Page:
Forget thinking about 'the patient.' Pharma's shifting to consumer-centric marketing instead

Doctor with patient
Pharma is working to evolve its marketing, like the tech industry once did, to build relationships and lifelong customers. (Getty/isayildiz)

Pharma and healthcare aren't just thinking about patients anymore. They're thinking about customers.

It's a shift similar to what happened in the tech world in the late ‘80s, says Scott Rabschnuk, who leads Hill Holliday Health. He worked in technology industry marketing in the ‘90s, when tech companies still called the people they served “end users,” a patronizing term that suggested an industry dominated by experts with little interest in the humans at the end of the line, he said.

For pharma and healthcare marketers now, the tech industry's evolution from treating customers as a faceless mass of end users to considering their input as consumers can be translated to the shift these days toward addressing patients directly. Yesterday's patients, who only got pharma information filtered through their doctors, are today’s informed consumers who actively participate in their own healthcare—and shouldn't be ignored. Pharma marketers have had to become better at creating more consumer-marketing customer relationships, Rabshnuk said.

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“Patient is a term every bit as condescending as end user,” he said in an interview. “A patient is only a patient when in the active care of a medical professional or system—not when they’re deciding what to eat, not when they’re exercising, not when they’re tracking high blood pressure at home, and not when they’re teaching their kids about the importance of good hygiene or the evils of tobacco.”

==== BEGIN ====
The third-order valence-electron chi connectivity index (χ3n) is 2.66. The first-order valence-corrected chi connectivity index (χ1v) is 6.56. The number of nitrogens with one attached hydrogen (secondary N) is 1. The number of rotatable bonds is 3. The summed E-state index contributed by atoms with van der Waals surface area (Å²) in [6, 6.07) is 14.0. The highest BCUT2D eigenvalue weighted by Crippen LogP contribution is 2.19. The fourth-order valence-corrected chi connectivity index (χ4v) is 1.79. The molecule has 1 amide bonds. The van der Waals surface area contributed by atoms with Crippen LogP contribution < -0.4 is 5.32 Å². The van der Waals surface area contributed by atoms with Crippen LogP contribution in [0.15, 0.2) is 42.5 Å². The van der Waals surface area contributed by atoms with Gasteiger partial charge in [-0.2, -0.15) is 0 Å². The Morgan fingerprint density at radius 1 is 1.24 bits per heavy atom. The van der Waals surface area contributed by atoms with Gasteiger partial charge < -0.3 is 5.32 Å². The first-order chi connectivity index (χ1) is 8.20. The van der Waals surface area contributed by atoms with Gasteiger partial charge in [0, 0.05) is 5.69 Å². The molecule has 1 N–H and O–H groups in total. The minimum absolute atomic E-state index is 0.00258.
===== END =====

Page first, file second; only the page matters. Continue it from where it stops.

Moving to a broader, customer-centric marketing approach requires a change in mindset for pharma—as well as the rest of healthcare—but many companies are working on it, he said. They’re using data and analytics, for instance, to build more direct and better-serviced relationships with people. Many have created digital tools to give customers health advice and help them manage conditions and medications. Pharma companies have also built opt-in customer support programs with features such as 24-hour, nursing-staffed call centers.

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“Technology is making things easier by leaps and bounds for consumers to have more of a line of sight into their health as well as—more importantly—being able to have the tools at their own disposal on behalf of their health,” he said.

For pharma today, it can’t just be about getting patients on medicines and keeping them on. As Rabschnuk said, once a person and physician have gone through the work and decision-making to use a particular medicine or device, it’s the job of pharma to see the value that person now has as a lifelong customer.